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Volume: 18, Issue: 12 - 07/01/2020

 

Joint check arrangements are useful business tools. They assure the prime contractor of a steady flow of materials to the job site. They enable the subcontractor to establish a supplier account the sub may otherwise be unable to maintain. They protect the supplier against subcontractor misallocation of payments received from the prime. What they do not do is convert the prime contractor into a guarantor of subcontractor payment to the supplier. This is what the Virginia Supreme Court recently got wrong.

 

In the other case this week, a public owner did not have the right to terminate a contractor that corrected safety issues prior to expiration of a cure notice. Read more.

 

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A lower-tier supplier was allowed to recover payment from a prime contractor even though a joint check agreement expressly disclaimed any contractual or equitable payment obligation on the part of the prime. A 4-3 majority of the Virginia Supreme Court ruled that despite the prime’s payment in full to its fixed-price subcontractor for furnishing and installing the drywall, the prime still had to pay the supplier for drywall furnished to the sub’s account.


 

Under the terms of a termination clause, the contractor was entitled to a notice of any deficiencies and allowed 15 days to cure those shortcomings. A municipality’s default termination was wrongful because the contractor cured safety violations prior to expiration of the 15-day cure period. 


Volume: 18, Issue: 11 - 06/15/2020

 

It is common for construction contracts to stipulate a claim limitation period. A formal written claim must be submitted by the contractor to the project owner within a certain number of days after the contractor becomes aware, or should have become aware, of the factual basis for the claim. Failure to do so constitutes a waiver of the contractor’s claim. It is not unusual for this requirement to be waived when the owner was aware the formal claim was coming and was not prejudiced by the failure to meet the notice deadline. However, as in today's first case, this failure can have unfortunate consequences.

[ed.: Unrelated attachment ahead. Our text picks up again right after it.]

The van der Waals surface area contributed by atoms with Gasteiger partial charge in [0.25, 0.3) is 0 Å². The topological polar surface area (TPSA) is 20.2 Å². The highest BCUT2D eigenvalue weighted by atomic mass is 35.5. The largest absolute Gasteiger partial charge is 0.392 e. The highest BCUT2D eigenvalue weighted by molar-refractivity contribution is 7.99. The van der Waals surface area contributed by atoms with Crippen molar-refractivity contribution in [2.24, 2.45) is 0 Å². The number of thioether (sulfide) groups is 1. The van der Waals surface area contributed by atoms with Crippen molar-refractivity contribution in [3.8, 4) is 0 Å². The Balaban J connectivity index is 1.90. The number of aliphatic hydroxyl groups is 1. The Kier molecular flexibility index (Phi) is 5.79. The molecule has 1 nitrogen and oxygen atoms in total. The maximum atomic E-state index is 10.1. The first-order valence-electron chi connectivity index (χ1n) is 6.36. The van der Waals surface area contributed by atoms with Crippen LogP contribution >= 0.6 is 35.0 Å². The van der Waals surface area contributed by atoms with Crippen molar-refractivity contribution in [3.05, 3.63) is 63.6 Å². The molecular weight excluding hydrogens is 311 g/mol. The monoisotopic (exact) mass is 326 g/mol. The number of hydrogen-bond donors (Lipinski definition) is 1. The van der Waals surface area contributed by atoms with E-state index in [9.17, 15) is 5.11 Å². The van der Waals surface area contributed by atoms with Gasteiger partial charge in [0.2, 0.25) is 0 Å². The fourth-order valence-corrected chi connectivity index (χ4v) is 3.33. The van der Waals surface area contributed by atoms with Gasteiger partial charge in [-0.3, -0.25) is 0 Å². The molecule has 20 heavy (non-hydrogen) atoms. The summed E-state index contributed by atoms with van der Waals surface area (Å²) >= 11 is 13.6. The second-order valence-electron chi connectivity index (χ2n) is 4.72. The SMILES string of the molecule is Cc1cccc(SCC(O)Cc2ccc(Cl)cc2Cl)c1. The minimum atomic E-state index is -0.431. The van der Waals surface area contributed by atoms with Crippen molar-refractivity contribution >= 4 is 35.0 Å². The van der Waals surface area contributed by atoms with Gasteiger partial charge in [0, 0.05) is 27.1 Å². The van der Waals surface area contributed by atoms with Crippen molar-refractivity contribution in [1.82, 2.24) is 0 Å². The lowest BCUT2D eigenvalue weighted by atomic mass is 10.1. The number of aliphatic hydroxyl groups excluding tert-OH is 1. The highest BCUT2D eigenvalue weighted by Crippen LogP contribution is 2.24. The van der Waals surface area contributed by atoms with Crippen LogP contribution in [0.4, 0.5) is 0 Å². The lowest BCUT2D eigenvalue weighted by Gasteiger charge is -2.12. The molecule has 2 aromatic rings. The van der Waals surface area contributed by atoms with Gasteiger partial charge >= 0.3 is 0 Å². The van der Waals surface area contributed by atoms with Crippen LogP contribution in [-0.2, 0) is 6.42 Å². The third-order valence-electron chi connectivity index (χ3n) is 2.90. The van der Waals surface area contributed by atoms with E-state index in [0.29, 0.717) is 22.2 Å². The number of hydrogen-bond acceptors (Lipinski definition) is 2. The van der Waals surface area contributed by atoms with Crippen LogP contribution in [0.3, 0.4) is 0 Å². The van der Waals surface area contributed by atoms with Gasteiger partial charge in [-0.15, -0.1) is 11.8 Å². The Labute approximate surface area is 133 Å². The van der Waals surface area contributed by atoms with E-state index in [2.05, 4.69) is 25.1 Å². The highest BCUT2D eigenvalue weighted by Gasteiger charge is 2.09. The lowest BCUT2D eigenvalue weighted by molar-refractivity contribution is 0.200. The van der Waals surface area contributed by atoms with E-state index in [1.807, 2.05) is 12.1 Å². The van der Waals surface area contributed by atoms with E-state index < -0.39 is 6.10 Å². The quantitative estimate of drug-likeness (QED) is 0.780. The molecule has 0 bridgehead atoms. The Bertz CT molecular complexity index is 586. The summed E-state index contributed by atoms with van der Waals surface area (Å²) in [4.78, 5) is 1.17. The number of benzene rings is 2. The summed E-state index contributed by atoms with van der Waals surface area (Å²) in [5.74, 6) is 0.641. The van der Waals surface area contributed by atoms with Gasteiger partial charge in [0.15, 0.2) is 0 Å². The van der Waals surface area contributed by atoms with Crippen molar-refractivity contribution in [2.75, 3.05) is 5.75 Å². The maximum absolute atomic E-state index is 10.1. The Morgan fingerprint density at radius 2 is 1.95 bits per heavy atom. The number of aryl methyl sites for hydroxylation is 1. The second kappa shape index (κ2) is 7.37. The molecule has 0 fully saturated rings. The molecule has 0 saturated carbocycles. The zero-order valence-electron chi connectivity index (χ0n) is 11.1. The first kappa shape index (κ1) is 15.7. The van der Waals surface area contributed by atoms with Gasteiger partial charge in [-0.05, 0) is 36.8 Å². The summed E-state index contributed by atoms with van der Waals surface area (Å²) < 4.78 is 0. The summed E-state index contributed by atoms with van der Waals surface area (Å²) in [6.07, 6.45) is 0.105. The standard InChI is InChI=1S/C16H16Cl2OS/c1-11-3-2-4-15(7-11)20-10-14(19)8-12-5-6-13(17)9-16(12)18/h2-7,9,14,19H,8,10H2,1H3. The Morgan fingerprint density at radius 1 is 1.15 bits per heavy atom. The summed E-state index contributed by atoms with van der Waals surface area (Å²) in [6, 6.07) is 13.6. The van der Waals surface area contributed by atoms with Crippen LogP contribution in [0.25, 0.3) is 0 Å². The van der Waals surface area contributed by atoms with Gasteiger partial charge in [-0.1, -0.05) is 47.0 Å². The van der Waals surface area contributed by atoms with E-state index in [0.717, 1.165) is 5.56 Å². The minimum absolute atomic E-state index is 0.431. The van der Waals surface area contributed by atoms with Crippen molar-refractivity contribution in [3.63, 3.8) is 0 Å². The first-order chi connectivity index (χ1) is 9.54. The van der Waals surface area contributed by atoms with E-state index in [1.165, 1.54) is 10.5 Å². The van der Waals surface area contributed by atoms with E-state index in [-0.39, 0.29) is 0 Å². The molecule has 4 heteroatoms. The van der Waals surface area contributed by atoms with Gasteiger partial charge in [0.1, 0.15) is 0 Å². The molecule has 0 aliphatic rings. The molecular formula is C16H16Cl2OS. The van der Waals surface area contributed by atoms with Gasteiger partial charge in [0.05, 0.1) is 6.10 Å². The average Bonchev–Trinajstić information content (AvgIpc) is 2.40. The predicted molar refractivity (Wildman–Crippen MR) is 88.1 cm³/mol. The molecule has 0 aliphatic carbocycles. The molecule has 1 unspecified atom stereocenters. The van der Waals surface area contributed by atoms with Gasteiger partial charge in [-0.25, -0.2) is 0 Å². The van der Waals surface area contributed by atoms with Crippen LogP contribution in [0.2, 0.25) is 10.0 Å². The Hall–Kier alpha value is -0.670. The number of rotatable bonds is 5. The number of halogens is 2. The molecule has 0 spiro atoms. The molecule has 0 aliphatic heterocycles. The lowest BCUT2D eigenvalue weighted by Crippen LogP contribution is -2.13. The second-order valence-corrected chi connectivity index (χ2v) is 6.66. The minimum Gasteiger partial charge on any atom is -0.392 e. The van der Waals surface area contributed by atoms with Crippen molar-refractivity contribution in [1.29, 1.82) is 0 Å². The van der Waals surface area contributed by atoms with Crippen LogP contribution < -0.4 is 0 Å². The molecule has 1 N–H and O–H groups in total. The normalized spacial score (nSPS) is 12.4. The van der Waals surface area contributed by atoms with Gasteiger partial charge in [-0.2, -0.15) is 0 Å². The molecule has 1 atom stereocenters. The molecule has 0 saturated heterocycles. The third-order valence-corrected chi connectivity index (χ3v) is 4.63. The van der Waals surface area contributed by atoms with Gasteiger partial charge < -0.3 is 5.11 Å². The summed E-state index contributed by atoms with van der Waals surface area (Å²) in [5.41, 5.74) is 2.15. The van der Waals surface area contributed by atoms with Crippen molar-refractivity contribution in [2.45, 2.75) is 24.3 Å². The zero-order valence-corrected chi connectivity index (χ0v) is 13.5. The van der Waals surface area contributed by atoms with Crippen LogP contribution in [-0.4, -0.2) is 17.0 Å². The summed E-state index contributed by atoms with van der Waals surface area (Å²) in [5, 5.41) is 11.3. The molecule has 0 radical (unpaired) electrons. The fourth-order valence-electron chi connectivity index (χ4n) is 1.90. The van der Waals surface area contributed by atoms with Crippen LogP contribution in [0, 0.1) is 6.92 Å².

In the other two cases this week, one is about payment for rework on a unit price contract and the other is about abuse of discretion in rejecting a low bid. Read more.

 

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An agency denial or response to a contractor’s initial request for a price adjustment was not required to trigger a 90-day claim filing period. The period started to run when the contractor became aware of a differing site condition. The agency’s actions or inaction did not affect the claim period 


 

 A unit-price dredging contractor was not entitled to payment for re-work necessitated by shoaling in the navigation channel. That cost contingency had to be carried in the contract unit price. The pay measurement was based on the final survey after the work was complete.


 

 A public project owner should not have waived a non-material deviation from the bid specifications for a second low bidder while refusing such a waiver for the low bidder. This was an abuse of discretion.


Volume: 18, Issue: 10 - 06/01/2020

 

Contract specifications are loaded with clauses that may be subject to interpretation. In addition, contractors must make dozens of assumptions at all phases of a contract, from pre-bid to completion. When disputes arise that can't be resolved by the specific reading of a contract, one of the aspects looked to by the arbiters of the dispute is the reasonableness of an assumption or interpretation. The two cases this week both deal with the concept of "reasonableness," one involving time periods for a "pay-when-paid" clause and the other on reliance of a letter of intent. Read more.

 

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A “pay-when-paid” clause in a subcontract violated public policy and was unenforceable. The clause defined a “reasonable time” for prime contractor payment to the subcontractor as the time necessary for the prime to exhaust its litigation rights against the project owner. This was a lengthy and uncertain period of time. It was unreasonable.


 

A prime contractor’s Letter of Intent and proposed subcontract were not a commitment to utilize a subcontractor on a project. The sub did not reasonably rely on those documents when it cleared its calendar for the scheduled performance period and declined to pursue other work.


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